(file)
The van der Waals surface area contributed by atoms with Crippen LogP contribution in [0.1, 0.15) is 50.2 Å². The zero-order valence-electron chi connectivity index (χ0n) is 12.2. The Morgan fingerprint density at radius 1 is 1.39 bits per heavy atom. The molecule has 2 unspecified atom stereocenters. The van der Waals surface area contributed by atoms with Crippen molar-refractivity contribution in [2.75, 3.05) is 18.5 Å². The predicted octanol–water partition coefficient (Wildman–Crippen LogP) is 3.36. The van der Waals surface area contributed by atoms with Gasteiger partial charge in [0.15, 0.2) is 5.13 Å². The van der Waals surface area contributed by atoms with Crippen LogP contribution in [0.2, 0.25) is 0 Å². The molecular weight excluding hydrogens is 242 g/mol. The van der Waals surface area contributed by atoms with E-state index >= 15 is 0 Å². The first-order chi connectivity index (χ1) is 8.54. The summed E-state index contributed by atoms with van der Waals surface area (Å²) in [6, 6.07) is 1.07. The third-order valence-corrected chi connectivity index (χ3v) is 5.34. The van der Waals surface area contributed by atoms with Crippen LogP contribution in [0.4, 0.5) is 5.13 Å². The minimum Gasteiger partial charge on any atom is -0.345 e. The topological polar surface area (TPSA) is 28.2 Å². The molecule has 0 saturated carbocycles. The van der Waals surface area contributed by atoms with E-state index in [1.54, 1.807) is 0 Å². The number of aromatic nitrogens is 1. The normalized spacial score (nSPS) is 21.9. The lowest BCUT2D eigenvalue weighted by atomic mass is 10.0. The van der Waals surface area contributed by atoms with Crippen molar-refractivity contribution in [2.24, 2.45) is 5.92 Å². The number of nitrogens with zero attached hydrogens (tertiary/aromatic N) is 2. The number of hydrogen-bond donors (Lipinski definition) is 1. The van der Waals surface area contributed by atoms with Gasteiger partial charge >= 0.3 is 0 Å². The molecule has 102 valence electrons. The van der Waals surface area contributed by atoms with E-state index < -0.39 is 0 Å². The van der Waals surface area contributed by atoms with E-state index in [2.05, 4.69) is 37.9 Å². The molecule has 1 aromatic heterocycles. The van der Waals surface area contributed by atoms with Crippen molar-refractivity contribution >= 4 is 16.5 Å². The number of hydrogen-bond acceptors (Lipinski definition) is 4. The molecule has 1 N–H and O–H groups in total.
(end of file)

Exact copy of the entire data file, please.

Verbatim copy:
The van der Waals surface area contributed by atoms with Crippen LogP contribution in [0.1, 0.15) is 50.2 Å². The zero-order valence-electron chi connectivity index (χ0n) is 12.2. The Morgan fingerprint density at radius 1 is 1.39 bits per heavy atom. The molecule has 2 unspecified atom stereocenters. The van der Waals surface area contributed by atoms with Crippen molar-refractivity contribution in [2.75, 3.05) is 18.5 Å². The predicted octanol–water partition coefficient (Wildman–Crippen LogP) is 3.36. The van der Waals surface area contributed by atoms with Gasteiger partial charge in [0.15, 0.2) is 5.13 Å². The van der Waals surface area contributed by atoms with Crippen LogP contribution in [0.2, 0.25) is 0 Å². The molecular weight excluding hydrogens is 242 g/mol. The van der Waals surface area contributed by atoms with E-state index >= 15 is 0 Å². The first-order chi connectivity index (χ1) is 8.54. The summed E-state index contributed by atoms with van der Waals surface area (Å²) in [6, 6.07) is 1.07. The third-order valence-corrected chi connectivity index (χ3v) is 5.34. The van der Waals surface area contributed by atoms with Crippen LogP contribution in [0.4, 0.5) is 5.13 Å². The minimum Gasteiger partial charge on any atom is -0.345 e. The topological polar surface area (TPSA) is 28.2 Å². The molecule has 0 saturated carbocycles. The van der Waals surface area contributed by atoms with E-state index in [1.54, 1.807) is 0 Å². The number of aromatic nitrogens is 1. The normalized spacial score (nSPS) is 21.9. The lowest BCUT2D eigenvalue weighted by atomic mass is 10.0. The van der Waals surface area contributed by atoms with Crippen molar-refractivity contribution in [2.24, 2.45) is 5.92 Å². The number of nitrogens with zero attached hydrogens (tertiary/aromatic N) is 2. The number of hydrogen-bond donors (Lipinski definition) is 1. The van der Waals surface area contributed by atoms with Gasteiger partial charge >= 0.3 is 0 Å². The molecule has 102 valence electrons. The van der Waals surface area contributed by atoms with E-state index < -0.39 is 0 Å². The van der Waals surface area contributed by atoms with E-state index in [2.05, 4.69) is 37.9 Å². The molecule has 1 aromatic heterocycles. The van der Waals surface area contributed by atoms with Crippen molar-refractivity contribution >= 4 is 16.5 Å². The number of hydrogen-bond acceptors (Lipinski definition) is 4. The molecule has 1 N–H and O–H groups in total.